Relevant to the above is the Athens Court of First Instance Decision no. 4658/2012, which currently constitutes the most important case law precedent in Greece regarding the liability of internet access providers in the context of copyright law. The decision referred to a case of two websites that provided links to copyright protected musical works. After a petition for a preliminary injuction by several copyright collective societies, by virtue of the decision mentioned above the Athens Court of First Instance ordered all ISPs to block access to the specific ULRs and IP addresses of these websites. The Court rejected the plaintiffs’ requests for the implementation by the ISPs of preventive measures, such as internet filtering. Nevertheless, the Court was not able to clarify the legal, technical and actual differences between the act of hosting a protected work without the permission of the copyright holder and the act of (hyper)linking thereto.
Black List & Blocking Provisions
According to article 52 παρ. 10 of the Act no. 4002/2011, the Gaming Regulatory Commission (GRC) has the power to form a black list of unlicensed gaming websites and order internet access and hosting providers having offices in the country to block their users’ access to them.
Also relevant to the provision of electronic communications and information society services is the power of the GRC under article 4 παρ. 7 of the recent GRC Decision no. 23/3/23-10-2012 (GG 2952/B/05-11-2012) to order hosting providers having offices in the country to disclose any personal data of the persons responsible for the operation and administration of unlicensed gambling websites, hosted by them. Finally, the GRC holds the power to issue regulations on the technical specifications of the operation of servers hosting gambling websites (article 45 παρ. 2 of the Act no. 4002/2011). Such regulations have not yet been issued.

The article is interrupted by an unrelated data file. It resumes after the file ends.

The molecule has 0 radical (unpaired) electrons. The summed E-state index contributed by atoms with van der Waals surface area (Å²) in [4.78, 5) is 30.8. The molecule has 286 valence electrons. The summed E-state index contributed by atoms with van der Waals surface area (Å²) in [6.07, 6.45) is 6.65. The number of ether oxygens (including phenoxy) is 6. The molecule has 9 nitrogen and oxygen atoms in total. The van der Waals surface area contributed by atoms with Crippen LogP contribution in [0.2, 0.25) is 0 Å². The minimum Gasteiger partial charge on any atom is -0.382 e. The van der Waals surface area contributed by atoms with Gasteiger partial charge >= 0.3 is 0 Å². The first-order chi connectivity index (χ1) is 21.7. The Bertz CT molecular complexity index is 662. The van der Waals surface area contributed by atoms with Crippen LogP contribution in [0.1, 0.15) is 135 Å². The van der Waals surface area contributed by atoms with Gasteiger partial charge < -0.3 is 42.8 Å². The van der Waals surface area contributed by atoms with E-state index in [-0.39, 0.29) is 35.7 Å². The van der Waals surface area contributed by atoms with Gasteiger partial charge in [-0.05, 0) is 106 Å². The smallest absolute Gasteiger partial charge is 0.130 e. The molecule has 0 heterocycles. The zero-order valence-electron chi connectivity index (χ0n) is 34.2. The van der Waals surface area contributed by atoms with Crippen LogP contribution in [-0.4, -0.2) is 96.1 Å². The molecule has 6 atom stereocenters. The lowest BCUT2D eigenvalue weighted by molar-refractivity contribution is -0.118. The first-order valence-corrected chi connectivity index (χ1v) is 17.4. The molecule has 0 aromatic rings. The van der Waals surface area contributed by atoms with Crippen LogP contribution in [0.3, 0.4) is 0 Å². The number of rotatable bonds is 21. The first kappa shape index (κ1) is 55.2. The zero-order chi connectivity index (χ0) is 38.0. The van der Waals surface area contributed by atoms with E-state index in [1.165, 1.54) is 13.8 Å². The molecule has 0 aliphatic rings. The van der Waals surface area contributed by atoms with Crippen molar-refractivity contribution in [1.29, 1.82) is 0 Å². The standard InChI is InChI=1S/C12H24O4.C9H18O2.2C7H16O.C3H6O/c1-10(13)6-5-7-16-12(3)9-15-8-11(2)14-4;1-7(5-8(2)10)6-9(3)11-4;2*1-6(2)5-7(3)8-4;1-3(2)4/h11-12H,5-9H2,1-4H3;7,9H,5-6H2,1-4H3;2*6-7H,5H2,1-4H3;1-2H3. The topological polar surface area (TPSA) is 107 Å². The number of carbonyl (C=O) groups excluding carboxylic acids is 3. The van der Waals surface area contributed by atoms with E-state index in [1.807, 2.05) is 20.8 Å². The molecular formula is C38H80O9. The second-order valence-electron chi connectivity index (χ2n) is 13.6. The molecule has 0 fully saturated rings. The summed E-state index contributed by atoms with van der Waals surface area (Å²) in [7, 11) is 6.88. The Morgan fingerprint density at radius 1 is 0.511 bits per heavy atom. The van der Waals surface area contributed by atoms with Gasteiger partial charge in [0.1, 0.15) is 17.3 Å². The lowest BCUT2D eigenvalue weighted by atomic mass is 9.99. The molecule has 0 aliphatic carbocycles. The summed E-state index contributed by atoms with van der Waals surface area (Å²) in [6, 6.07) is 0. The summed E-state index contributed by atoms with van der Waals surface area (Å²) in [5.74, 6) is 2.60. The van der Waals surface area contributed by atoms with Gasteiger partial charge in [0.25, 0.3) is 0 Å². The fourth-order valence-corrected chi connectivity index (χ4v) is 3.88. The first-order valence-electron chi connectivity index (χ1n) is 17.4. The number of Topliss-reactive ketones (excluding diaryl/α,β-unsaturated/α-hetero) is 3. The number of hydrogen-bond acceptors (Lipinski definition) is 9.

In cases that, after a prior seven (7) days notice by the GRC, internet access and hosting providers fail to block access to unlicensed gambling websites, the GRC has the power to imposeƒ fines of up to 50.000 € and double the fine in cases of repeated violation of the aforementioned obligation (see article 6 παρ. 2.2 of the recent GRC Decision no. 23/3/23-10-2012).